Private equity might have faded as a force in the stock market, but there’s something bigger happening in the ‘private world’ – the rapid disappearance from public view, and public scrutiny, of Australia’s resource industry.
Chinese, Russian, Indian, South African, and even Ukrainian companies are busily buying Australian mineral and energy assets, and making them disappear.
In some cases the vanishing act is not deliberate, and not necessarily bad. In others it is questionable because it seems that the new owners of Australian iron ore, manganese, oil fields and gold mines do not welcome the prying eyes of the news media and, by definition, the Australian public.
Before explaining in detail, and naming names – a question. Is this privatisation of natural resources a good thing?
Briefcase reckons the correct answer is no, and that in time it will become a political issue – particularly when/if commodity prices fall and Australian workers find themselves sacked by a faceless man in Beijing, Moscow, Delhi or Kiev.
Now for the detail of what’s happening, starting with an important rider; legally, it’s fine.
Also, from a government perspective, when it comes to agreements and abiding by the rules of how to explore and run a mine, there is nothing to complain about. But when it comes to public scrutiny, and to that critical question of a company (like justice) being seen, there is a serious issue.
Examples: Earlier this year, the big Russian metals miner, Norilsk Nickel, acquired LionOre, a business with worldwide assets, including a number of mines in Western Australia.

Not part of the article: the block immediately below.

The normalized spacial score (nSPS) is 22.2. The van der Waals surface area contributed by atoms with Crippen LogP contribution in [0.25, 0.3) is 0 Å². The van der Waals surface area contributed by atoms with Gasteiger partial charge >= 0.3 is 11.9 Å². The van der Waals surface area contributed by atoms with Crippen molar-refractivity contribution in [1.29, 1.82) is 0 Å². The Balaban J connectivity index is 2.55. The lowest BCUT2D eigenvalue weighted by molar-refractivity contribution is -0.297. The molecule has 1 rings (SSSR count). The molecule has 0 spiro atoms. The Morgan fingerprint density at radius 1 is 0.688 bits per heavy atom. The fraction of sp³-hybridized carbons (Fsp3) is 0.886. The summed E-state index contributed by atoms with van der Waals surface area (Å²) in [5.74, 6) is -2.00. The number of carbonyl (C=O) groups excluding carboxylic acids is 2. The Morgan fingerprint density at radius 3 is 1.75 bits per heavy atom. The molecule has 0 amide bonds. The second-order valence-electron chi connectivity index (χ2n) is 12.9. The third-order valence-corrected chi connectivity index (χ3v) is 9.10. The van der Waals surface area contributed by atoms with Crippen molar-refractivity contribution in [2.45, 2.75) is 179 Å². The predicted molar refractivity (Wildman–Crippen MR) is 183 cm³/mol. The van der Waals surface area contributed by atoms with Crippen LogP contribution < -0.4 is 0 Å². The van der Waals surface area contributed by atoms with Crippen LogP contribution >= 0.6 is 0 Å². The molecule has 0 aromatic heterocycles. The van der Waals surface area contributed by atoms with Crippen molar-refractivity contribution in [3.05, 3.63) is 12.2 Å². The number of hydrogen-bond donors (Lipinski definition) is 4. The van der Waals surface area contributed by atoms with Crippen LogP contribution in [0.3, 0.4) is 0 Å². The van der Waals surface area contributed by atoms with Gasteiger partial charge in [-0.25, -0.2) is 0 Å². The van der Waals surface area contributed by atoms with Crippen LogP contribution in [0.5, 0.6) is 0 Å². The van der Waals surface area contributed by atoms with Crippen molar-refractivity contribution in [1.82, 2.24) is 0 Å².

Since then, control of the assets has reverted to Moscow. Nothing has happened to cause alarm, but the public profile of the LionOre mines (and its workers) has faded, and will continue to fade because there is no way an employee of Norilsk will say anything, to anyone, ever, because that’s the way Moscow works.
Last week, barring a sudden twist, a mysterious Ukrainian company run by an unseen oligarch (much like the chaps behind Norilsk), acquired control of Consolidated Minerals. Perhaps, in time, WA’s new investor from Kiev will make a public appearance, but Briefcase isn’t putting any money on that one. Privacy is paramount in the world of oligarchs.
Americans are not much better, as can be demonstrated by oil industry profiles. While Woodside, with its local management and local stock exchange listing, is always approachable, the totally private team running the Gorgon gas project is remote and seemingly disinterested in raising its profile. Why should it? Workers here report to management overseas, and only occasionally appear in public, and then in a very controlled manner, complete with intense security. They do the right thing, but exactly by a set of rules, in a colour-coded manual, mailed out from the US.
Before anyone at Gorgon gets upset, it’s the same at Alcoa, where public scrutiny is unwelcome and the media is seen as an enemy to be avoided at any cost. Why, Briefcase wonders? Do we ask embarrassing questions, or is it that we can’t be controlled?